I’d just head-butted the family room sofa when one of my kids tumbled through the sliding glass doors and yelled “Mom! What’s wrong?”

“Call 911,” I croaked. I was sure I was having a heart attack. My poor children were about to become orphans, I thought, and all thanks to me and my stubborn ideas.

Before I could fixate any more on what the coroner’s office had put Keith through, the EMTs arrived.

They determined I was having a panic attack. Its symptoms often mimic those of a heart attack, they told me. The crew made sure I wasn’t dying. One of them took my blood pressure, another listened to my heart, and all three nodded knowingly as I explained what I’d been doing just before the attack occurred.

After giving me some advice about breathing techniques in the event this ever happened again, they were out the door and on to the next crisis.

A few weeks after I’d calmed down, I called the forensic pathologist. For some reason I had to hear the voice of the man who had been more physically intimate with my husband than I’d ever been.

Particularly with his cardiovascular system.

According to the report Keith’s heart weighed 470 grams. It was normally shaped.

But then there was this line: remote subendocardial infarction.

And regarding his arteries: Severe atherosclerosis (80%–85% occlusion of lumen).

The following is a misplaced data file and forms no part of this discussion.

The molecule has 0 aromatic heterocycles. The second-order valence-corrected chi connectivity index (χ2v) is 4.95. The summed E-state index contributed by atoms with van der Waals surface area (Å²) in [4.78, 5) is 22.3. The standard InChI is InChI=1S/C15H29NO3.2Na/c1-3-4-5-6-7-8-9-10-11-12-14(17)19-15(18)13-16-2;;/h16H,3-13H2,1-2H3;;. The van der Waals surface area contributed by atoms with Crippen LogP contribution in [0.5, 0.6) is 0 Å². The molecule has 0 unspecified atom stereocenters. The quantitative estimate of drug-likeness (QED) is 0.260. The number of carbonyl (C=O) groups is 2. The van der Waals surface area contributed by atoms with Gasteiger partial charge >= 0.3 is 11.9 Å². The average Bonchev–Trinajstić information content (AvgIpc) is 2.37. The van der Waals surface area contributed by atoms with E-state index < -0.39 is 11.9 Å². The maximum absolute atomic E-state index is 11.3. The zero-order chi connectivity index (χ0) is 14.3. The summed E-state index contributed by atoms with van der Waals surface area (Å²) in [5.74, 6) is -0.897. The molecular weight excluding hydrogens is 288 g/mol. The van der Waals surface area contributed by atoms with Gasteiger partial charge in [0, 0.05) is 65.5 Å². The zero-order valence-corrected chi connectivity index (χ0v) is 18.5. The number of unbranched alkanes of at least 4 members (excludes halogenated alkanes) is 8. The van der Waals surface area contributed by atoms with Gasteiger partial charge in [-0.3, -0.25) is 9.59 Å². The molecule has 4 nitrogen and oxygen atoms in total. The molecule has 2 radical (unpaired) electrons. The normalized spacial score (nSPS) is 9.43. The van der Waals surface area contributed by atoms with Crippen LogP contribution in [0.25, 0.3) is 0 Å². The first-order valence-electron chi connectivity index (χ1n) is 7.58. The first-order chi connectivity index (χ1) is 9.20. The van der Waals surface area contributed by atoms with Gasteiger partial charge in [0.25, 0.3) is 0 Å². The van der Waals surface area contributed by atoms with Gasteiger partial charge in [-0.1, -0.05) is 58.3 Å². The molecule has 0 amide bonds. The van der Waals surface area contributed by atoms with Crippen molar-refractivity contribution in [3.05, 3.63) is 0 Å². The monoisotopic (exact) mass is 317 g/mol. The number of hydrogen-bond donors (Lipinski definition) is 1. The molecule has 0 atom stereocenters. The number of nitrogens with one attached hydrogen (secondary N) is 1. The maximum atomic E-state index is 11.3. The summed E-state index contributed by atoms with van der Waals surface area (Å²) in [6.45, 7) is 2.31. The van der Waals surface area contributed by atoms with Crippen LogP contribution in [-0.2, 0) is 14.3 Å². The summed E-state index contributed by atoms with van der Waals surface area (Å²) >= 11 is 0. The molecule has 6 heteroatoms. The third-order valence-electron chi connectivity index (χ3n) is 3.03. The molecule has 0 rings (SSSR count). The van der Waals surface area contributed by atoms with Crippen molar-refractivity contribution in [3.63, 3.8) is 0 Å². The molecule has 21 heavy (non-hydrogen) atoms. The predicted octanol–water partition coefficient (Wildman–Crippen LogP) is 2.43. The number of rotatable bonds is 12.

The doctor — I was surprised to learn he was also a physician with his own private practice — was patient and kind.

The remote infarction? This was evidence of a previous heart attack, sometime in the last six months. He’d had one without even knowing it.

He asked me if there was a family history of heart problems. Because that would go a long way toward explaining the presence of atherosclerosis at such a young age.

Turned out the good doctor was correct. Keith’s estranged father had triple bypass surgery at the age of 38. Our four children were potentially at higher risk for heart problems as well, he advised.

“I stuffed those three traitorous pages deep in a desk drawer. Any time I was near it I swore I could hear them taunting me, ‘Wimp! Why can’t you read us? We’re just a bunch of words.’”

After the EMTs left the day of my pseudo heart attack, I stuffed those three traitorous pages deep in a desk drawer. Any time I was near it I swore I could hear them taunting me, bumping and thumping around, hissing, “Wimp! Why can’t you read us? We’re just a bunch of words.”

It has been nearly two decades since Keith’s death and it took almost half that time before I finally felt comfortable enough to read his autopsy in its entirety, without feeling like I might faint. The words are just as powerful; reading them still instantly transports me back to that nightmarish time in my life.

But I no longer view his autopsy as a grim necessity, a means to an end.

Rather, I consider it a sacred text. It’s the last word on the man I was blessed to have in my life for the 12 brief years we were together. Painful though it was to read, it’s also a reminder that what I loved most about Keith had nothing to do with his physical self. And that’s the part of him that’s with me still.

Margaret Feike writes and lives in Columbus, Ohio, with the two youngest of her and Keith’s four children. Her work has appeared in publications including Ladies Home Journal and Salon. She is putting the finishing touches on a memoir about the year following the sudden death of her husband titled “Bad Widow.”